Culture Editor Danni Olusanya is the first Black woman to ever be a Ubyssey editor and the second Black person to sit on our editorial, period. So while we’ve been criticizing UBC for not collecting data on students’ race, we’ve been sitting pretty with a diversity predicament of our own.

Despite electing staff representatives to hear out contributor grievances, despite a decentralized organizational structure, and despite a number of other internal policies and practices, we’re still struggling to be an inclusive, welcoming space. To address this struggle, we’re changing our tactics and making this policy change public, so it’s here for future editorials to uphold.

We’ve come up with a few goals that will help to keep inclusion and diversity in The Ubyssey’s mind for the current and future mastheads. They are:

  • Holding semesterly staff training sessions on fostering inclusion and counteracting internal bias,
  • Establishing a paid opinion columnist position to platform Black voices on campus,
  • And providing semesterly print and online advertising space to the Black Student Union, while exploring similar advertising deals with other BIPOC student representation groups.

We’re not publishing this to glorify our allyship and win kudos – we’re writing this so that you can do to The Ubyssey what we’ve done to the AMS and UBC for decades and keep us accountable. We want to prove the incredible diversity of this year’s editorial isn’t a fluke, rather a point on a trend.

Finally, we wanted to address the question that invariably comes up when any editorial pens an opinion: ‘Isn’t news media meant to be unbiased?’

This idea has been addressed a few times now, but here’s our take: our journalism will always strive to tell the story fairly and accurately, but we’ll never be soulless robots, disinterested in the rights and safety of folks fighting to live their lives. Anti-Black racism isn’t subjective – it’s a fact that it exists.

One recent example of Canada’s unique brand of discrimination is that despite United States statistics showing that Black people are disproportionately dying from COVID-19, Canada still hasn’t committed to collecting race-based data on the disease. To ignore anti-Black racism is an injustice and to believe that Canada’s past and present aren’t plagued by racism is to be willfully ignorant.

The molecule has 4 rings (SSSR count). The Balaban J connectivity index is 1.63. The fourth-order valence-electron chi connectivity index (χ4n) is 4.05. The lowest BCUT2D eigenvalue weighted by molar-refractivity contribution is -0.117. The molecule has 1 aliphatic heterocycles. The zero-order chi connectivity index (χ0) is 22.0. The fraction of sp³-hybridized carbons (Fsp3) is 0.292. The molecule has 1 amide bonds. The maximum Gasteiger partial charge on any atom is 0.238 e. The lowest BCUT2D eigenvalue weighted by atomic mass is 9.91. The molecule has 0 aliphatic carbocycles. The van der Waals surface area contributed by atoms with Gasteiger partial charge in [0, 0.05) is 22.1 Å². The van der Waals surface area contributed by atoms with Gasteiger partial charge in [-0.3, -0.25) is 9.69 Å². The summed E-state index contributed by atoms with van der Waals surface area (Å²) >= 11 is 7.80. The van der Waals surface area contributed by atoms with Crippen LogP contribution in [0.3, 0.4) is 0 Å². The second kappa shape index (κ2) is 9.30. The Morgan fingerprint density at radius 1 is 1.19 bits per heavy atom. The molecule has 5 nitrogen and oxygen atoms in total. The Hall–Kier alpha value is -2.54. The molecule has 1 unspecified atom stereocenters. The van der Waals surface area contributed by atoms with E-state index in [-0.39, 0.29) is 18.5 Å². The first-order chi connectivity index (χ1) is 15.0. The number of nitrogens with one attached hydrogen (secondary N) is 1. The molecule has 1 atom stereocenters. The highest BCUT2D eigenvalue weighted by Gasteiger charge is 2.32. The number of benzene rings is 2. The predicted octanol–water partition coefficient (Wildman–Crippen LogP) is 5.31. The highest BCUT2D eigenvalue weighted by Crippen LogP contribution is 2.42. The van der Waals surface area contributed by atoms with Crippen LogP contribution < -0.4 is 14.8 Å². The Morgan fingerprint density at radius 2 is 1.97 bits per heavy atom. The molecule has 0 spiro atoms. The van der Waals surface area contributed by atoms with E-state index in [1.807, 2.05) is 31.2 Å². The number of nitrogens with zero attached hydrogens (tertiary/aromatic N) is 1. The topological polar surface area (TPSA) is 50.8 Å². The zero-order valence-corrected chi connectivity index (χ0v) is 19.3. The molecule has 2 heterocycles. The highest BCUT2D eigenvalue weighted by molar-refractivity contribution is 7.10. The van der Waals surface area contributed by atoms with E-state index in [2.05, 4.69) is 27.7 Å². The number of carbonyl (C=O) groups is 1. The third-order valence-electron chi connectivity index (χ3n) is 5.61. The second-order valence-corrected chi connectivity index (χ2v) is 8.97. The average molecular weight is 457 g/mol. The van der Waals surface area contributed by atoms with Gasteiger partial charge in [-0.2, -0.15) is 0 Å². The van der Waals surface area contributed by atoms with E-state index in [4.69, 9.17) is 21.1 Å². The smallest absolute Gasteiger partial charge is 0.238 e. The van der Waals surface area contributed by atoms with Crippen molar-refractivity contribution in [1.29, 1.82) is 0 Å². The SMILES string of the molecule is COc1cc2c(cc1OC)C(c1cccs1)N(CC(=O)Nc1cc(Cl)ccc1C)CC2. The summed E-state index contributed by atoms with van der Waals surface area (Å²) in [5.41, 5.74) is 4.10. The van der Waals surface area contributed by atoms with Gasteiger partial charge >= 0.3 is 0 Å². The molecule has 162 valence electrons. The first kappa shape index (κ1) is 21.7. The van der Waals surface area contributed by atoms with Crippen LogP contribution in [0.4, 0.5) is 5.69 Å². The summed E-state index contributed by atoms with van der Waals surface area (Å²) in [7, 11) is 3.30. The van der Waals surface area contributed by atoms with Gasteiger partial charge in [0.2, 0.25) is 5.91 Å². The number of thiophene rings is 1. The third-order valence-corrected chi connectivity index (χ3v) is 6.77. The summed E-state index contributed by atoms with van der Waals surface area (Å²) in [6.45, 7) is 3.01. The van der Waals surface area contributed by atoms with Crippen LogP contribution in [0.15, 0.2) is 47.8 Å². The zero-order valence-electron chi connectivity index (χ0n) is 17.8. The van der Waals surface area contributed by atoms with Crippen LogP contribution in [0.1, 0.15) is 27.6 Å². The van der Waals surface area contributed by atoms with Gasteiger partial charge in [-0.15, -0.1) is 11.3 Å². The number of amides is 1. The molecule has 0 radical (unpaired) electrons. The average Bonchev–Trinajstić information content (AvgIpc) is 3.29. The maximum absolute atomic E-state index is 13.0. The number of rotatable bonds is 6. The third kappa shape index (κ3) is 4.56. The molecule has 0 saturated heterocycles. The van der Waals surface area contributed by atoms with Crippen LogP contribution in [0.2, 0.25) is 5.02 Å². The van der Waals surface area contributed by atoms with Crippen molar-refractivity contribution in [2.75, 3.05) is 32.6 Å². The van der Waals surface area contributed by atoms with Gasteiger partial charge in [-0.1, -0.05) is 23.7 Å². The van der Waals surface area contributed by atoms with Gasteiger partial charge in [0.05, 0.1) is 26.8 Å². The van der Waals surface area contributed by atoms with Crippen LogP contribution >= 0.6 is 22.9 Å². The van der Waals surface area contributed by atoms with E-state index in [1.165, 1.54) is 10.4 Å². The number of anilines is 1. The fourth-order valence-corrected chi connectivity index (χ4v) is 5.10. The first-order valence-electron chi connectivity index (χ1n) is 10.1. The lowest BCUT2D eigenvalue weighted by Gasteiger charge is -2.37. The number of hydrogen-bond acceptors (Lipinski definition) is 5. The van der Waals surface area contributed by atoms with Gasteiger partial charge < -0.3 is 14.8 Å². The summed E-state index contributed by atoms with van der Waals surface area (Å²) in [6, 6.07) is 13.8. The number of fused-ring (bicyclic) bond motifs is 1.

George Floyd, Regis Korchinski-Paquet, Breonna Taylor, Pierre Coriolan and so many more – these names mean something to us and we won’t pretend they don’t. Black lives matter, and this isn’t up for debate. Closer to home, UBC is no stranger to anti-Black racism and violence, shown by the racial profiling of Shelby McPhee at Congress 2019 or violent arrest of former UBC football player Jamiel Moore-Williams for jaywalking.

We will always pursue coverage of stories like these but, with this public statement, we’re renewing our efforts to look at our own newsroom with a critical lens. We refuse to do our staff, contributors and readers the disservice of not pursuing a better Ubyssey for the present and future by ignoring our paper’s problems. We’ve been making content for students since 1918, and we owe it to everyone – within our office and out – to foster inclusivity and platform voices that deserve to be heard.

There are a few Canada-specific places you can donate to in order to help support the Black community, including Hogan’s Alley Society, Black Women Connect Vancouver, the Black in BC community support fund and Justice for Regis. Here is a list of Vancouver-based Black businesses you can support. For United States-based causes, a few options are Reclaim the Block and the Black Visions Collective.